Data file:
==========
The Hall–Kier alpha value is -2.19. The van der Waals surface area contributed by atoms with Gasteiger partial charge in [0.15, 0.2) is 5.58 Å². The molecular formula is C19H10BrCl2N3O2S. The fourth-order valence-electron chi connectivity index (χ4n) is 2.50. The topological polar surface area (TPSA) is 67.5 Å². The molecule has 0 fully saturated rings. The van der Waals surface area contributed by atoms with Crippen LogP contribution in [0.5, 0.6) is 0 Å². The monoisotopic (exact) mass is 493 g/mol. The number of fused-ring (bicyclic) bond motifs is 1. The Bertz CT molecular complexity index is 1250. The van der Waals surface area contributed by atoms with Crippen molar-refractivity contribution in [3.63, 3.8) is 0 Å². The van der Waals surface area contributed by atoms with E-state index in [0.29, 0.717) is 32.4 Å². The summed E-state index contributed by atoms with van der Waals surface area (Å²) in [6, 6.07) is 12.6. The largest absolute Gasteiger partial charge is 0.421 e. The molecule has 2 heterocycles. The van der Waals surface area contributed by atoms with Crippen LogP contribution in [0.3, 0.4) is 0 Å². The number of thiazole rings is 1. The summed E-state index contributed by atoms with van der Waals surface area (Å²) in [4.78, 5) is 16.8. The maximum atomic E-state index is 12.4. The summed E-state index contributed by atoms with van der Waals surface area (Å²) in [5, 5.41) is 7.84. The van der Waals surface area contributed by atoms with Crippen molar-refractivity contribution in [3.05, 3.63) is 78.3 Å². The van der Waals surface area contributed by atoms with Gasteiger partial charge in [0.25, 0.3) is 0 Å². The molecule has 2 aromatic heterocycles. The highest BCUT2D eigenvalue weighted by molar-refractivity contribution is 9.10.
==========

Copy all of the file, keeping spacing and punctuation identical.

The Hall–Kier alpha value is -2.19. The van der Waals surface area contributed by atoms with Gasteiger partial charge in [0.15, 0.2) is 5.58 Å². The molecular formula is C19H10BrCl2N3O2S. The fourth-order valence-electron chi connectivity index (χ4n) is 2.50. The topological polar surface area (TPSA) is 67.5 Å². The molecule has 0 fully saturated rings. The van der Waals surface area contributed by atoms with Crippen LogP contribution in [0.5, 0.6) is 0 Å². The monoisotopic (exact) mass is 493 g/mol. The number of fused-ring (bicyclic) bond motifs is 1. The Bertz CT molecular complexity index is 1250. The van der Waals surface area contributed by atoms with Crippen molar-refractivity contribution in [3.63, 3.8) is 0 Å². The van der Waals surface area contributed by atoms with E-state index in [0.29, 0.717) is 32.4 Å². The summed E-state index contributed by atoms with van der Waals surface area (Å²) in [6, 6.07) is 12.6. The largest absolute Gasteiger partial charge is 0.421 e. The molecule has 2 heterocycles. The van der Waals surface area contributed by atoms with Crippen LogP contribution in [0.3, 0.4) is 0 Å². The number of thiazole rings is 1. The summed E-state index contributed by atoms with van der Waals surface area (Å²) in [4.78, 5) is 16.8. The maximum atomic E-state index is 12.4. The summed E-state index contributed by atoms with van der Waals surface area (Å²) in [5, 5.41) is 7.84. The van der Waals surface area contributed by atoms with Crippen molar-refractivity contribution in [3.05, 3.63) is 78.3 Å². The van der Waals surface area contributed by atoms with Gasteiger partial charge in [0.25, 0.3) is 0 Å². The molecule has 2 aromatic heterocycles. The highest BCUT2D eigenvalue weighted by molar-refractivity contribution is 9.10.